I will be doing a few articles on bits of tech that have impacted the games industry, just like i have already done Unreal Engine and Havok Physics. So now I have decided to do my next one (the article your reading now if you didn’t guess) on the CryEngine. It has a little bit more history than you think.
This engine, believe it or not was originally never going to be used for games development, instead just a tech demo for the technology company Nvidia, but after Crytek realised its potential…… Far Cry started development.
Later after the engines development, CryEngine 1.3 was released which supported HDR/HDRR lighting (wtf is that? See below.)
The only company that owns a license is NCsoft, who developed Aion: Tower of Eternity on the engine. Well that’s not specifically true. In March 2006 Ubisoft got a permanent license to use the engine used in Far Cry . They also acquired all intellectual property rights to Far Cry.
Although the game was made in 2004, it still looks amazing.
This was the engine that saw the birth of the beautiful Crysis, The first company to grab a license for the CryEngine 2 was a company known as IMAGTP, who don’t make games, but they work in Urban planning and architecture.
Crysis was released in 2007 (before you say no it isn’t) it was released as a PC exclusive and then was re-released on the PS3/Xbox 360 4 years later in 2011, but on CryEngine 3.
A fun fact, in 2007 a college named ‘Ringling’ licensed CryEngine 2 for educational purposes.
In March 2009 at the Game Developers Conference, CryEngine 2′s successor, CryEngine 3, was shown on the Xbox 360 and PlayStation 3.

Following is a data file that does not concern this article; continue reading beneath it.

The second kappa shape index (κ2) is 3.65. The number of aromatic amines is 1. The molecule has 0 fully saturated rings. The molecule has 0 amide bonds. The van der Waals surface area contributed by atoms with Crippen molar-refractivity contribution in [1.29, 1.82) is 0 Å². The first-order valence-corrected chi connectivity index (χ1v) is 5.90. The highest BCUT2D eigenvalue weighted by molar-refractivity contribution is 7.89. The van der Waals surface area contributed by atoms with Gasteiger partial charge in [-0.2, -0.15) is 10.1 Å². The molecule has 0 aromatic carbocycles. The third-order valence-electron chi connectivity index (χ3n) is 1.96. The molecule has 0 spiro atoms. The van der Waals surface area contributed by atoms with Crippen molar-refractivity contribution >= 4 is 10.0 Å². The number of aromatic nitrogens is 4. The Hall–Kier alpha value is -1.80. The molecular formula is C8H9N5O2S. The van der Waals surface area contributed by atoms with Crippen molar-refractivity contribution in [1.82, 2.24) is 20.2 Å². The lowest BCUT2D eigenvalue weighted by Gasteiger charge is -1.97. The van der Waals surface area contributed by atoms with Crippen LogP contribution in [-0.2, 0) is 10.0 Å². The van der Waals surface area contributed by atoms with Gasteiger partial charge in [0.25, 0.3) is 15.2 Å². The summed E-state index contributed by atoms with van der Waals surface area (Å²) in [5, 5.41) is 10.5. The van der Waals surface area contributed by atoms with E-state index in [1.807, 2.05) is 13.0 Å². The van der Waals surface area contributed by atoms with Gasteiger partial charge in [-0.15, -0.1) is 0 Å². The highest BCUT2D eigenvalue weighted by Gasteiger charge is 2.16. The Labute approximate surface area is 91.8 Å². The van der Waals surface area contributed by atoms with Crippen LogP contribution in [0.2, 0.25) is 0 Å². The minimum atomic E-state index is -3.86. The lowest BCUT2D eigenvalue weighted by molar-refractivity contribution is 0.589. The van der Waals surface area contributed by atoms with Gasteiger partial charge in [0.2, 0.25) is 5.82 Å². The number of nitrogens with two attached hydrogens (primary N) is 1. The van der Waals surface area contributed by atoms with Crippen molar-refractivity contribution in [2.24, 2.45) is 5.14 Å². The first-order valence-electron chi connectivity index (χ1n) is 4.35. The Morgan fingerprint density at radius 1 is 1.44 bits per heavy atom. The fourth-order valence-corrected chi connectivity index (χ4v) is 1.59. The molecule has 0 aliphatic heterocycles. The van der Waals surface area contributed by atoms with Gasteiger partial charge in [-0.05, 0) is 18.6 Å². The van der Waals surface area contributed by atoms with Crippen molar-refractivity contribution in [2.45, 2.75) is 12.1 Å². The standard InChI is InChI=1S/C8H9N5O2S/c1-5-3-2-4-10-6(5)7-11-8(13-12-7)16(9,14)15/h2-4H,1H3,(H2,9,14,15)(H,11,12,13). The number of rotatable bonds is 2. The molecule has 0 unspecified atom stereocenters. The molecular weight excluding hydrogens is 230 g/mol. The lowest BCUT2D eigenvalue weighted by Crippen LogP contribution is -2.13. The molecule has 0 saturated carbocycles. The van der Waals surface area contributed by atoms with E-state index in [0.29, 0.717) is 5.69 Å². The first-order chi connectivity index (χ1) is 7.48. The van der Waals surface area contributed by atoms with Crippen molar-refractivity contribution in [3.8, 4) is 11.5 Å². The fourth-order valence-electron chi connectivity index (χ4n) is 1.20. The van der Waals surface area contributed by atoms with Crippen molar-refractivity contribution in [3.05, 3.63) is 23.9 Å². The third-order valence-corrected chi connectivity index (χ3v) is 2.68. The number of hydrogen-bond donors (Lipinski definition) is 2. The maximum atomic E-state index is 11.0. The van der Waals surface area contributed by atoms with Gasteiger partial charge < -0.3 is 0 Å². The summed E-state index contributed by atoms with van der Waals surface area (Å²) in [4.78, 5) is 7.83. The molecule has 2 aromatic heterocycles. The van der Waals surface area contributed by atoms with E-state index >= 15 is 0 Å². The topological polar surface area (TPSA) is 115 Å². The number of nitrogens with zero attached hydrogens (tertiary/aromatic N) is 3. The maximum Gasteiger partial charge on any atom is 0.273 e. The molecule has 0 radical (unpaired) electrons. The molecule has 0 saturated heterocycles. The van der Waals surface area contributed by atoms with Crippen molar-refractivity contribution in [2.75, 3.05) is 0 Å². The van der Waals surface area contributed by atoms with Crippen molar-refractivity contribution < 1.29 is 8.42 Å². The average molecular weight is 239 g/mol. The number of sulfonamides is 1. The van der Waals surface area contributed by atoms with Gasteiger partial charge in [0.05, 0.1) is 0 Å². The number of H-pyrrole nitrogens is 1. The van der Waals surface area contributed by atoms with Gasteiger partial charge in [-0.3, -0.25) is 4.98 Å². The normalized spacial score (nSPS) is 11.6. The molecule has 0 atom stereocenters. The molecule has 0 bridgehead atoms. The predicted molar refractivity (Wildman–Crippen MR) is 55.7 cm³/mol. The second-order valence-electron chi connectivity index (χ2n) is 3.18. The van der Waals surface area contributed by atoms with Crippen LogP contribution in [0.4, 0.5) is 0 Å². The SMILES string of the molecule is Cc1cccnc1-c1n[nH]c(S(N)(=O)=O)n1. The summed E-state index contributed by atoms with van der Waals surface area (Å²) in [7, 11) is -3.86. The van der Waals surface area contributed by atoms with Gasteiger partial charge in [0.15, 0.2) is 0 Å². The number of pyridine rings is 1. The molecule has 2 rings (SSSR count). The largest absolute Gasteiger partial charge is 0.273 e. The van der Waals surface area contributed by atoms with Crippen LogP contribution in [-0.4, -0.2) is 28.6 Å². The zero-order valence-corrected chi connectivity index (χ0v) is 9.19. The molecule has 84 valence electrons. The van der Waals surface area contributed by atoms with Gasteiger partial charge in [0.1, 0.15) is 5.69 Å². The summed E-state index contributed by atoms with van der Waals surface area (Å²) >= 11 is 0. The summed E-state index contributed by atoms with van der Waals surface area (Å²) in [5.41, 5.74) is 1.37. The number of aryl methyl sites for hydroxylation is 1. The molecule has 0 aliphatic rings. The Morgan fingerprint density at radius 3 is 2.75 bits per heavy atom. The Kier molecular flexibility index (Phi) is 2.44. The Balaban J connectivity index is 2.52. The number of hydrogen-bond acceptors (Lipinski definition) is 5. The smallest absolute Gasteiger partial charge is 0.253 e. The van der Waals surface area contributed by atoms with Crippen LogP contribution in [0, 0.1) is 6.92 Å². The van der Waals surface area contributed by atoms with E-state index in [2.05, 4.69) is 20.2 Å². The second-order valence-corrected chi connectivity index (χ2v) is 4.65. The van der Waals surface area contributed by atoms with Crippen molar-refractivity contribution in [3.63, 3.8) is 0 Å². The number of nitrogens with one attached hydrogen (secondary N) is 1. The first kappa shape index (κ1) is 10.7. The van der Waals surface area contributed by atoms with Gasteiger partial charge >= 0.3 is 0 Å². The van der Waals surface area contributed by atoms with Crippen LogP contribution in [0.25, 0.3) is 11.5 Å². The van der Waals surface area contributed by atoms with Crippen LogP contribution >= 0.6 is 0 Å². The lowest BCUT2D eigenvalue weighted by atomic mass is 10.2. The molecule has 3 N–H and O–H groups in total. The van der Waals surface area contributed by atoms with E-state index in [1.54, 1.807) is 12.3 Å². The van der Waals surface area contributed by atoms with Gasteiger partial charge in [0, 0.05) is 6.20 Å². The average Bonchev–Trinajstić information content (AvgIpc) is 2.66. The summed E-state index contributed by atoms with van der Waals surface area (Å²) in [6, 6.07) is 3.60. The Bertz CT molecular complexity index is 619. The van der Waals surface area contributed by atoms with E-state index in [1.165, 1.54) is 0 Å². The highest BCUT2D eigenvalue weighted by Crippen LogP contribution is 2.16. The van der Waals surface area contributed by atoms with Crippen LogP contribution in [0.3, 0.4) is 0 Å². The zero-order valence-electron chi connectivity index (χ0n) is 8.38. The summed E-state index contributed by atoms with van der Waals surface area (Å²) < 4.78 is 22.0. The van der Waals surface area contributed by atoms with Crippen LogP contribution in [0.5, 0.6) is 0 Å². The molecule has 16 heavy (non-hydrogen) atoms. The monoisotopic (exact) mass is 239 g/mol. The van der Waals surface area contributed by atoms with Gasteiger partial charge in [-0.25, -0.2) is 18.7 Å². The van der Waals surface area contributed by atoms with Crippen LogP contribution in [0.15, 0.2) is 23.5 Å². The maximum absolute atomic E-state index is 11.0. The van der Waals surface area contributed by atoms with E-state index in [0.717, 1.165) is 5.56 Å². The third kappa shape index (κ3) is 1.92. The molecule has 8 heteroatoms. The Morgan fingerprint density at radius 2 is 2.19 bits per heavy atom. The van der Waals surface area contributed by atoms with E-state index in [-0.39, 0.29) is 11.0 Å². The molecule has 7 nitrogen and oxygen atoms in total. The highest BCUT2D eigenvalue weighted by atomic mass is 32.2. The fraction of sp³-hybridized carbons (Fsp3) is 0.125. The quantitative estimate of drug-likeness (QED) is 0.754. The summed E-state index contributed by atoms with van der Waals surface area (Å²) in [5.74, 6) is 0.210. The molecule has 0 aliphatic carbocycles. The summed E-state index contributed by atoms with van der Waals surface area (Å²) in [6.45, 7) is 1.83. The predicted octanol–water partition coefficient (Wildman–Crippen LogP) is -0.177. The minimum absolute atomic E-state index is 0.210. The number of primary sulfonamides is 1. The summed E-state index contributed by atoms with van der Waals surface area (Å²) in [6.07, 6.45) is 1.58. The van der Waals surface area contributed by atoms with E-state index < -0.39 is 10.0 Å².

The game is 16+.
Crysis running on CryEngine 2
This engine is bloody amazing when it comes to graphics, lighting, real time reflections and everything else. It was made for MS Windows, PS3, Xbox 360 and Wii U. The PC platform can support DierctX 9,10 and 11.
Although announced in 2007, the company decided to release it 2 years later.
The company announced in June 2009 that Crysis 2 will be developed for the consoles under the new engine. Oddly enough, Crysis (1) was re-released after Crysis 2, with the second game in the series being in March 2011 and the first in October later that year.
CryEngine 3 Tech Demo:
I found a pretty little photo describing what games have been developed on the engines (yes, Crysis 3 is missing)
HDR/HDRR stands for High Dynamic Range Rendering, to put it in words that idiots like me will understand;
No matter how bright something is, or how dark something is, you can still see the details in it.
Name a bit of tech as big as Unreal Engine, Havok Physics or the CryEngine and if its good enough I’ll do my next post on it
Yay this is my tenth post